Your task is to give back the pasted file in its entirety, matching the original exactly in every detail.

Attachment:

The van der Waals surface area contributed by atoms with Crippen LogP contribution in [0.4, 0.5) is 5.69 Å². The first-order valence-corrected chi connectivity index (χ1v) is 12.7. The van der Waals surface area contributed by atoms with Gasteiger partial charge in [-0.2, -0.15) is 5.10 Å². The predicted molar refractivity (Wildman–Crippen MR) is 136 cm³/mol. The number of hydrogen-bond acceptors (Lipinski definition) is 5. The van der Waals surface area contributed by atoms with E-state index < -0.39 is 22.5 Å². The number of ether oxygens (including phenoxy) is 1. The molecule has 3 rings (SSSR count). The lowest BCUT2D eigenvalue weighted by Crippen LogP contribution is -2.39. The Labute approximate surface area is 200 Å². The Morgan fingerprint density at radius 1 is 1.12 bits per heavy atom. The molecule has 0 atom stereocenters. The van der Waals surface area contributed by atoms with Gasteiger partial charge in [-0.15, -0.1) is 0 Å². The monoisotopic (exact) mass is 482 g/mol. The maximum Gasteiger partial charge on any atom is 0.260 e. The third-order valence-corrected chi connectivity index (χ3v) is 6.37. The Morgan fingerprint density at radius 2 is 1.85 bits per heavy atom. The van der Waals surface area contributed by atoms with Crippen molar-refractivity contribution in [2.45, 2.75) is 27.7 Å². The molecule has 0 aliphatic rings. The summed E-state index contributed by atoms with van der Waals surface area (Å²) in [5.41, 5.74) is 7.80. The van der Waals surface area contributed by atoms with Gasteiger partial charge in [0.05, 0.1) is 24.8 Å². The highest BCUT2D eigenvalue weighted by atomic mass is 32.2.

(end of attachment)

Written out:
The van der Waals surface area contributed by atoms with Crippen LogP contribution in [0.4, 0.5) is 5.69 Å². The first-order valence-corrected chi connectivity index (χ1v) is 12.7. The van der Waals surface area contributed by atoms with Gasteiger partial charge in [-0.2, -0.15) is 5.10 Å². The predicted molar refractivity (Wildman–Crippen MR) is 136 cm³/mol. The number of hydrogen-bond acceptors (Lipinski definition) is 5. The van der Waals surface area contributed by atoms with E-state index < -0.39 is 22.5 Å². The number of ether oxygens (including phenoxy) is 1. The molecule has 3 rings (SSSR count). The lowest BCUT2D eigenvalue weighted by Crippen LogP contribution is -2.39. The Labute approximate surface area is 200 Å². The Morgan fingerprint density at radius 1 is 1.12 bits per heavy atom. The molecule has 0 atom stereocenters. The van der Waals surface area contributed by atoms with Gasteiger partial charge in [-0.15, -0.1) is 0 Å². The monoisotopic (exact) mass is 482 g/mol. The maximum Gasteiger partial charge on any atom is 0.260 e. The third-order valence-corrected chi connectivity index (χ3v) is 6.37. The Morgan fingerprint density at radius 2 is 1.85 bits per heavy atom. The van der Waals surface area contributed by atoms with Crippen molar-refractivity contribution in [2.45, 2.75) is 27.7 Å². The molecule has 0 aliphatic rings. The summed E-state index contributed by atoms with van der Waals surface area (Å²) in [5.41, 5.74) is 7.80. The van der Waals surface area contributed by atoms with Gasteiger partial charge in [0.05, 0.1) is 24.8 Å². The highest BCUT2D eigenvalue weighted by atomic mass is 32.2.